Based on what was written in the previous two chapters, we can write a system of Maxwell equations for a universal gravitational-electromagnetic field in the following form
indicates the relative permittivity of the vacuum,
which is changed by gravity.
The consequence of this system of equations is that the speed of propagation of gravitational waves must be higher than the speed of light,
because gravity slows the propagation of electromagnetic waves, but does not slow the propagation of gravitational waves.
At the limit, when gravity tends to zero, they must be equal.
That gravity reduces the propagation speed of electromagnetic waves, but does not reduce the propagation speed of gravitational waves,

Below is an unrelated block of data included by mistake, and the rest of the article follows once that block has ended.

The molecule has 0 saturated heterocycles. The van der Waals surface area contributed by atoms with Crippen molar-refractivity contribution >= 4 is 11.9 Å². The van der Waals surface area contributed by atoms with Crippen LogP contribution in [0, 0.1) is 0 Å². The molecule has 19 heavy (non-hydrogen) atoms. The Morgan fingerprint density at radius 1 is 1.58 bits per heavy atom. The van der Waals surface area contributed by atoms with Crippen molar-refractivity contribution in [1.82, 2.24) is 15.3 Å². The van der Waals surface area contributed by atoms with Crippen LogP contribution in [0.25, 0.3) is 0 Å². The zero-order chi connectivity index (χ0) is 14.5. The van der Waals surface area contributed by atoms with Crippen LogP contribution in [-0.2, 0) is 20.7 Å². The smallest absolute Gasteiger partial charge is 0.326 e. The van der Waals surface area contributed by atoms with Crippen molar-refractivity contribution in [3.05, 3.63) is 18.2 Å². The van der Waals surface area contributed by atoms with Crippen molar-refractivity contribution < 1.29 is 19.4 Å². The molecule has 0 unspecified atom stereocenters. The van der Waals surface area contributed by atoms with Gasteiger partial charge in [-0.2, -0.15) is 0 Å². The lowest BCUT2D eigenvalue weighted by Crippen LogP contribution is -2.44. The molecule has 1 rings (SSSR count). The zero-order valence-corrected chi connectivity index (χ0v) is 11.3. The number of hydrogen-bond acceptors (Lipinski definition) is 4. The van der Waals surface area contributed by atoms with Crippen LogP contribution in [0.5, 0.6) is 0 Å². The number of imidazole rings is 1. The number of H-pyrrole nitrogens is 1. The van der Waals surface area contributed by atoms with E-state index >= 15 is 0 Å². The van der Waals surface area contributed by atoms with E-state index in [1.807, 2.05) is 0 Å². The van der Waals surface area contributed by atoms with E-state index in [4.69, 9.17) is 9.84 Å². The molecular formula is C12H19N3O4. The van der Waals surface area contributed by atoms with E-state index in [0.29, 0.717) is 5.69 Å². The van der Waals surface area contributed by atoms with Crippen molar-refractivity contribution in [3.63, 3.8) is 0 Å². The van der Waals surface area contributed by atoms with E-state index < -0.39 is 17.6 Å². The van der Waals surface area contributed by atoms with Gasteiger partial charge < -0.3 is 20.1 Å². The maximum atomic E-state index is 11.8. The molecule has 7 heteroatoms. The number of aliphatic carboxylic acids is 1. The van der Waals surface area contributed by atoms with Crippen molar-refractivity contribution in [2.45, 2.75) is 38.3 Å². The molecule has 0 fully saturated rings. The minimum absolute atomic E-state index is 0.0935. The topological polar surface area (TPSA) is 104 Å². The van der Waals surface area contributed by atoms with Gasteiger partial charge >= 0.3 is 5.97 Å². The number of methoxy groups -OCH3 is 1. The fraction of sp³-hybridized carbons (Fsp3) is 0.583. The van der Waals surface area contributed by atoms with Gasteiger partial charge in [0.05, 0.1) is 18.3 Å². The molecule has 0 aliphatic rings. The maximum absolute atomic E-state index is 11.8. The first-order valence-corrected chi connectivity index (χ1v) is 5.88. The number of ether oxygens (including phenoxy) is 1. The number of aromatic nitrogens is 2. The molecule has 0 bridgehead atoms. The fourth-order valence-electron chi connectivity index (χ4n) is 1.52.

explains why gravitational waves come out of the event horizon of black holes and electromagnetic waves can't come out of it.
It may seem that this system of equations contradicts the theory of Relativity, because in it the speed of light in a vacuum is not constant,
but variable. But the fact that the speed of light in a material medium is less than the speed of light in the void does not contradict the theory of Relativity.
And this system of equations assumes that a vacuum is not a void, but a material medium.